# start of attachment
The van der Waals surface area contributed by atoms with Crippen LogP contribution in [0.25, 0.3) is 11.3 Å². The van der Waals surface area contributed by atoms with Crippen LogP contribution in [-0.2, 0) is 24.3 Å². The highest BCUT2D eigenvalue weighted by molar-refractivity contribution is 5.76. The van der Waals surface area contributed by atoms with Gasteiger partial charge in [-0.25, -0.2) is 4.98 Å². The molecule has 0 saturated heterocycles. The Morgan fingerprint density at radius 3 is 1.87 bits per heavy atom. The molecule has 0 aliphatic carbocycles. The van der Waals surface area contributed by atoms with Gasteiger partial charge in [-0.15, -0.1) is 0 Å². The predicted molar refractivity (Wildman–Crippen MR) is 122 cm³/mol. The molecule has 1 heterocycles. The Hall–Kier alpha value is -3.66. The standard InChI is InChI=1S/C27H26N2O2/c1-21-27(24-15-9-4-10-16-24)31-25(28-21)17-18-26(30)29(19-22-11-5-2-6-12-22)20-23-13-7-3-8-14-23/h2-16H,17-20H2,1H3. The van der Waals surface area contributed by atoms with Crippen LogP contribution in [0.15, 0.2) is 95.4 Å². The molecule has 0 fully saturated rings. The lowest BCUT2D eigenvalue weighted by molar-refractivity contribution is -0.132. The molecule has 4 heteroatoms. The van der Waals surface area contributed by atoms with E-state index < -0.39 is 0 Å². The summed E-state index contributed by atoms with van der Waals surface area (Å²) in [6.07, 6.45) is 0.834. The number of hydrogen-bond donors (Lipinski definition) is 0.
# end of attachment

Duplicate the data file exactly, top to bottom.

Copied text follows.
The van der Waals surface area contributed by atoms with Crippen LogP contribution in [0.25, 0.3) is 11.3 Å². The van der Waals surface area contributed by atoms with Crippen LogP contribution in [-0.2, 0) is 24.3 Å². The highest BCUT2D eigenvalue weighted by molar-refractivity contribution is 5.76. The van der Waals surface area contributed by atoms with Gasteiger partial charge in [-0.25, -0.2) is 4.98 Å². The molecule has 0 saturated heterocycles. The Morgan fingerprint density at radius 3 is 1.87 bits per heavy atom. The molecule has 0 aliphatic carbocycles. The van der Waals surface area contributed by atoms with Gasteiger partial charge in [-0.15, -0.1) is 0 Å². The predicted molar refractivity (Wildman–Crippen MR) is 122 cm³/mol. The molecule has 1 heterocycles. The Hall–Kier alpha value is -3.66. The standard InChI is InChI=1S/C27H26N2O2/c1-21-27(24-15-9-4-10-16-24)31-25(28-21)17-18-26(30)29(19-22-11-5-2-6-12-22)20-23-13-7-3-8-14-23/h2-16H,17-20H2,1H3. The van der Waals surface area contributed by atoms with Crippen LogP contribution in [0.15, 0.2) is 95.4 Å². The molecule has 0 fully saturated rings. The lowest BCUT2D eigenvalue weighted by molar-refractivity contribution is -0.132. The molecule has 4 heteroatoms. The van der Waals surface area contributed by atoms with E-state index < -0.39 is 0 Å². The summed E-state index contributed by atoms with van der Waals surface area (Å²) in [6.07, 6.45) is 0.834. The number of hydrogen-bond donors (Lipinski definition) is 0.